Rahway, NJ

 

Rabbi Joel N. Abraham

Temple Sholom

Scotch Plains, NJ

Sister Kathleen Mcgonigle

Sisters of St. Joseph

Middlesex, NJ

 

Reverend Carmine Pernini

Evangelical Lutheran Church in America

Rahway, NJ

 

Lisa Zittis

Universal Life Church

Stewartsville, NJ

 

Reverend Annie Allen

Brook Presbyterian Church

Vernon, NJ

 

Rabbi Faith Joy Dantowitz

Temple B’nai Abraham

Livingston, NJ

 

Rabbi Jesse Olitzky

Congregation Beth El

South Orange, NJ

 

Rabbi Matthew D. Gewirtz

B’nai Jeshurun

Short Hills, NJ

 

Sister Mary Juliano

Sisters of St. Joseph

Caldwell, NJ

 

Reverend Javier Viera, Dean

Drew University Theological School

Madison, NJ

 

Rabbi David C. Levy

AJC New Jersey

Millburn, NJ

 

Rabbi Marc Katz

Temple Ner Tamid

Bloomfield, NJ

Imam W. Deen Shareef

Masjid Waarith Ud Deen

Irvington, NJ

 

Reverend Susan Dorward

Reformed Church in America

Bloomfield, NJ

 

Reverend Harriet Johnson

Park United Methodist Church

Bloomfield, NJ

 

Reverend Diana L. Wilcox

Christ Episcopal Church

Glen Ridge, NJ

 

Reverend Gerald F. Greaves

Sacred Heart Church

Bloomfield, NJ

 

Reverend Kathryn S. Irwin

Holy Trinity Lutheran Church

Nutley, NJ

 

Reverend Nicholas S. Gengaro

Seton Hall School of Law

Newark, NJ

 

Sister Eileen

Newark, NJ

 

Sister Kathleen Boyle

Sisters of St. Joseph

Belmar, NJ

 

Sister T. Joyce Valese

Sisters of St. Joseph

Belmar, NJ

 

Sister Therese Dowd

St. Rose Parish

Belmar, NJ

 

Reverend Eugene P. Squeo

New Jersey Forum for Human Rights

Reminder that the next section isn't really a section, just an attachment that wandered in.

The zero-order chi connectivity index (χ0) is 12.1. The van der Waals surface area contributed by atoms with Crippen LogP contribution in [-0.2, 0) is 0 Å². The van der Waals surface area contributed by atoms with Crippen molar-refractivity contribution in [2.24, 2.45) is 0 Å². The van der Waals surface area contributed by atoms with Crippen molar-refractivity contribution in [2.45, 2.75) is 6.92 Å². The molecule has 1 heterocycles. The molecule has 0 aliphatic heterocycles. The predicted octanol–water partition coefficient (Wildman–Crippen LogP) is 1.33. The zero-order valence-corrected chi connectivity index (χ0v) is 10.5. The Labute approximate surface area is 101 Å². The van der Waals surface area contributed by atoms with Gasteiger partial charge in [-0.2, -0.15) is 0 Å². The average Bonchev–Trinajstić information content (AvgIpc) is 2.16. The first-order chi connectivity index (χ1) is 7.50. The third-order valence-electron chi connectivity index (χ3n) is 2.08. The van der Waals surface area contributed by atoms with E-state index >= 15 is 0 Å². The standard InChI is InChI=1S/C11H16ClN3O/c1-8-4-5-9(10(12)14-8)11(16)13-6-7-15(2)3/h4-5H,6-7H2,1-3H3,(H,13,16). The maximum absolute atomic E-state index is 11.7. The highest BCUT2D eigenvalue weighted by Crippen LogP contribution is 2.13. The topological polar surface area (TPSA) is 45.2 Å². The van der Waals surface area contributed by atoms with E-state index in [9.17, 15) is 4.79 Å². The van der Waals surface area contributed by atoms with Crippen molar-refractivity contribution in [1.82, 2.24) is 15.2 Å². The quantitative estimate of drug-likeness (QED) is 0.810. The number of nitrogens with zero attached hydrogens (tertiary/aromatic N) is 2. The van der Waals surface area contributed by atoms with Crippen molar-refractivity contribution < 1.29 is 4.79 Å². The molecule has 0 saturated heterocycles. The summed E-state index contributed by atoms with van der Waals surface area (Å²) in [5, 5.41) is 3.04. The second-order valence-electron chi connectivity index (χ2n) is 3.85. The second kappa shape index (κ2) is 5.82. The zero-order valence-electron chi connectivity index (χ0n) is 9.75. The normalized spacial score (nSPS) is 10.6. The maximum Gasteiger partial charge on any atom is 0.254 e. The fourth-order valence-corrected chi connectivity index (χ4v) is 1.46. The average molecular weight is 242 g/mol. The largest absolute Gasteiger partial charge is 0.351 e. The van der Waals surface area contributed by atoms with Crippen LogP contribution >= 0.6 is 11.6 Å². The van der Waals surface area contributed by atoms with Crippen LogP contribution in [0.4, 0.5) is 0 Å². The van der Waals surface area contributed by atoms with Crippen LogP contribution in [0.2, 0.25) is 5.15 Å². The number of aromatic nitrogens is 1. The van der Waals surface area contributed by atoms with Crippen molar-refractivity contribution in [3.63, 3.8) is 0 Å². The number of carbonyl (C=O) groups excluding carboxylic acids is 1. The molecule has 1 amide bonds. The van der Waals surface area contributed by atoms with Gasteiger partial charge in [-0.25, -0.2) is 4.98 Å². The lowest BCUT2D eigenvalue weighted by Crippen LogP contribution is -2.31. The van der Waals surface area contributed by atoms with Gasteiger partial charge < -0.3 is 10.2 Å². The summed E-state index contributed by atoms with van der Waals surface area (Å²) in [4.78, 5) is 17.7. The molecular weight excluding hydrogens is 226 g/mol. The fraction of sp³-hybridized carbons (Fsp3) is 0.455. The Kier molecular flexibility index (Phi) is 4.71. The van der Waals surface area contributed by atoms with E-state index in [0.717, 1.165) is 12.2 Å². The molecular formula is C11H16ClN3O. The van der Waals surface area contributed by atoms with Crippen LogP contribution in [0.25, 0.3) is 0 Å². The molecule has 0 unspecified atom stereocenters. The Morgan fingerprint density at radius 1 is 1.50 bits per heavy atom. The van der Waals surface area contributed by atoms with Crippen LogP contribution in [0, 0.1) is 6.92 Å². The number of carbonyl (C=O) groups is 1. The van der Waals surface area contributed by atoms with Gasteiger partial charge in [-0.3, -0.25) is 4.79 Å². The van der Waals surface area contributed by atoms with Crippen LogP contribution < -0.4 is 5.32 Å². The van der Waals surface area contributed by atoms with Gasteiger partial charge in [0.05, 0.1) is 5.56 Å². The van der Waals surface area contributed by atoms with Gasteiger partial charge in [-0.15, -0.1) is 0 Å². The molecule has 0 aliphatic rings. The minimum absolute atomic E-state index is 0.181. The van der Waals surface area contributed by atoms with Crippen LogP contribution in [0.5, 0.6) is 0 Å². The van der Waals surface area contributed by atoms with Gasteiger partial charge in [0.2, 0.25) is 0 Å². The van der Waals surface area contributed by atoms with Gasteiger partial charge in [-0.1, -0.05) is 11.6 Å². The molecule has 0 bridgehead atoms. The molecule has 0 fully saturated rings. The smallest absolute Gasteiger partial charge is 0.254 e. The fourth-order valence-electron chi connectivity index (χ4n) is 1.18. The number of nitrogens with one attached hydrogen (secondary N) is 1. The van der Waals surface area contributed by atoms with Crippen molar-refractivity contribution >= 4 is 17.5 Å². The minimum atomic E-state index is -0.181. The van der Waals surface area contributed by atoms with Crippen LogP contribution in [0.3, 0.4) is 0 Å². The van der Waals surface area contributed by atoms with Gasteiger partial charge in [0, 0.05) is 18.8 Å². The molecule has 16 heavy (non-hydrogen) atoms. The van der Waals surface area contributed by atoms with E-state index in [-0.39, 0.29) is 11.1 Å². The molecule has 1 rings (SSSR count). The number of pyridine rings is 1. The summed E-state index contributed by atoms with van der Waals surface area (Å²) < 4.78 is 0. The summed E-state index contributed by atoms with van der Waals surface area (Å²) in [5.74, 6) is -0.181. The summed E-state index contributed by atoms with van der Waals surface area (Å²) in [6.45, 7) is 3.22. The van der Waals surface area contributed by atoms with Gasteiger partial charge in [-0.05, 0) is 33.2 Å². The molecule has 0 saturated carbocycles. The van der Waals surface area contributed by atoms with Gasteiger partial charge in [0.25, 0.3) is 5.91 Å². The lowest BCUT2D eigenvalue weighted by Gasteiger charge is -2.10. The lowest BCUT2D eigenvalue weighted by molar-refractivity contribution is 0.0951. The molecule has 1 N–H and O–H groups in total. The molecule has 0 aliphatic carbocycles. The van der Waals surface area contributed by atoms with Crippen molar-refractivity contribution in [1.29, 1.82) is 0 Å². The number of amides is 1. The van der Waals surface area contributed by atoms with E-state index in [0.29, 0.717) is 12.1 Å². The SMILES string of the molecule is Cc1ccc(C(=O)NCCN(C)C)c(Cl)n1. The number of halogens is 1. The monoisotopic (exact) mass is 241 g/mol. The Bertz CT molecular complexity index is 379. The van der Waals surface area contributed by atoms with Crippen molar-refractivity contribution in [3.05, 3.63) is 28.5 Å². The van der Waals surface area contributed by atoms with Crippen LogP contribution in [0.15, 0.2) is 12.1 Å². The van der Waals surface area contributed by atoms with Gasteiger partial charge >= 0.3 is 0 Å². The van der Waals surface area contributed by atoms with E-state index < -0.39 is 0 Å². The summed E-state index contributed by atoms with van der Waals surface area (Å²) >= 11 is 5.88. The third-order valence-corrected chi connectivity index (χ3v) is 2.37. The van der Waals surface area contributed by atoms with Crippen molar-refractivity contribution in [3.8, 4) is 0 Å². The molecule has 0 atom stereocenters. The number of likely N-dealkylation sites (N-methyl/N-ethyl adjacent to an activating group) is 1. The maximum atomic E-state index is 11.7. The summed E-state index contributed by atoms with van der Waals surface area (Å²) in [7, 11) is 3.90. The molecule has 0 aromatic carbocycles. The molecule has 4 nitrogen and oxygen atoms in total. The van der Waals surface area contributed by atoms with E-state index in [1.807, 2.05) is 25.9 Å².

Jersey City, NJ

 

Deacon Meynardo G. Espeleta

Our Lady of Mercy Parish

Jersey City, NJ

 

Reverend Bolivar Flores

New Jersey Coalition of Latino Pastors and Ministers

Jersey City, NJ

 

Rabbi Elliott Tepperman

Bnai Keshet Reconstructionist Synagogue

Montclair, NJ

 

Reverend Dr. Anthony P. Johnson

Unitarian Universalist Community Minister

Orange, NJ

 

Reverend Scott Sammler-Michael

Unitarian Universalist Congregation at Montclair

Montclair, NJ

 

Rabbi David Greenstein

Congregation Shomrei Emunah

Montclair, NJ

 

Reverend Leslie Houseworth-Fields

St. Mark’s United Methodist Church

Montclair, NJ

 

Rabbi Ariann Weitzman

Bnai Keshet Reconstructionist Synagogue

Montclair, NJ

 

Rabbi Rachel Hertzman

Jewish Wellness Center of North Jersey

Montclair, NJ

 

Deacon Steven D. Greydanus

Archdiocese of Newark

Orange, NJ

 

Reverend Erwin Izeppi

American Baptist Churches

Passaic, NJ

 

Rabbi Rachel Kahn-Troster

T’ruah: The Rabbinic Call for Human Rights

Teaneck, NJ

 

Rabbi Julia Andelman

Jewish Theological Seminary

Teaneck, NJ

 

Rabbi Barry L. Schwartz

Congregation Adas Emuno

Leonia, NJ

 

Cantor Estelle Epstein

Congregation Beth Solom

Teaneck, NJ

 

Rabbi Lee S. Paskind

The Rabbinical Assembly

Teaneck, NJ

 

Rabbi Steven Sirbu

Temple Emeth

Teaneck, NJ

 

Deacon Michael Giuliano

Our Lady of Mount Carmel Catholic Church

Tenafly, NJ

 

Rabbi Jennifer Schlosberg

Glen Rock Jewish Center

Glen Rock, NJ

 

Deacon George Carbone

St. Catharine Church

Glen Rock, NJ

 

Deacon Paul Kazanecki

St. Peter the Apostle Church

River Edge, NJ

 

Esra Tozan

Peace Islands Institute

Hasbrouck Heights, NJ

 

Rabbi Laurence W. Groffman

Cedar Grove, NJ